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African Health Sciences
Makerere University Medical School
ISSN: 1680-6905
EISSN: 1680-6905
Vol. 12, No. 2, 2012, pp. 198-203
Bioline Code: hs12033
Full paper language: English
Document type: Research Article
Document available free of charge

African Health Sciences, Vol. 12, No. 2, 2012, pp. 198-203

 en Hypoglycaemic activity of commelina africana check for this species in other resources and ageratum conyzoides check for this species in other resources in relation to their mineral composition
Agunbiade, O.S.; Ojezele, O.M.; Ojezele, J.O. & Ajayi, A.Y.


Background: Many plants with antidiabetic properties probably act in part through their content of fibre, vitamins, bioactive or mineral content
Objectives: This study investigated the mineral, proximate, phytochemical compositions and hypoglycaemic effect of Commelina africana check for this species in other resources and Ageratum conyzoides check for this species in other resources extracts in diabetic rats, and the likely relationship between this property and the mineral, proximate and phytochemical compositions of the plants .
Methods: The plants were subjected to mineral, proximate composition and phytochemical analysis. Attempt was made to see (if any) the relationship between the hypoglycaemic effect and the mineral, proximate compositions and phytochemistry of the plants. Alloxan-induced diabetic animals were administered 500mg/kg body weight aqueous extracts of the plants and glibenclamide as the reference hypoglycaemic agent.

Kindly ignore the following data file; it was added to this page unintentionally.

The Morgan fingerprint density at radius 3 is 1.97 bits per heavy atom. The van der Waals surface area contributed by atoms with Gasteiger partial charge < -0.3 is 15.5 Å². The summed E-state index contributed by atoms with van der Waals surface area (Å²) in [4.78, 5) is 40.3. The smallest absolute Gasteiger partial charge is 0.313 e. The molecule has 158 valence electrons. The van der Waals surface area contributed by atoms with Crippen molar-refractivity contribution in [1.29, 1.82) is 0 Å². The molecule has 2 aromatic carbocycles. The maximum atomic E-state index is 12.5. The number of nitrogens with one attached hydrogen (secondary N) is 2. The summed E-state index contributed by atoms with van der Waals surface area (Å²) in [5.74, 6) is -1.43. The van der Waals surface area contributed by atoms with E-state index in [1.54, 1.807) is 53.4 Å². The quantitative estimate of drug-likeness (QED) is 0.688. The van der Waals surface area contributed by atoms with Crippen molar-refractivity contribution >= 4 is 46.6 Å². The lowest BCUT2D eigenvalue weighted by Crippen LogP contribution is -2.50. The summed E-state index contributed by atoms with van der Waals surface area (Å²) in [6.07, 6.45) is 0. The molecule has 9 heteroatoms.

Results: Aqueous extract of Ageratum conyzoides reduced fasting blood glucose of experimental animals by 39.1% while Commelina africana reduced the same by 78.0%. Alkaloids, cardenolides, saponins, and tannins were detected in both plants. Anthraquinones was absent in C. africana but a trace of it was detected in A. conyzoides. The hypoglycaemic effect of Commelina africana was comparable with the reference hypoglycaemic agent. Ageratum conyzoides showed comparably weaker hypoglycaemic effect than exhibited by reference hypoglycaemic agent. Comparatively, Commelina africana had higher mineral concentrations (except Na) than Ageratum conyzoides.
Conclusions: Plants’ extracts minerals (magnesium, potassium and iron) and bioactive components (alkaloids and cardenolides) seemingly enhanced their hypoglycaemic effect. Furthermore, these minerals, alkaloids and cardenolides could be helpful in ameliorating complications of diabetes like hypertension and cardiovascular disease.

Commelina africana, Ageratum conyzoides, diabetes

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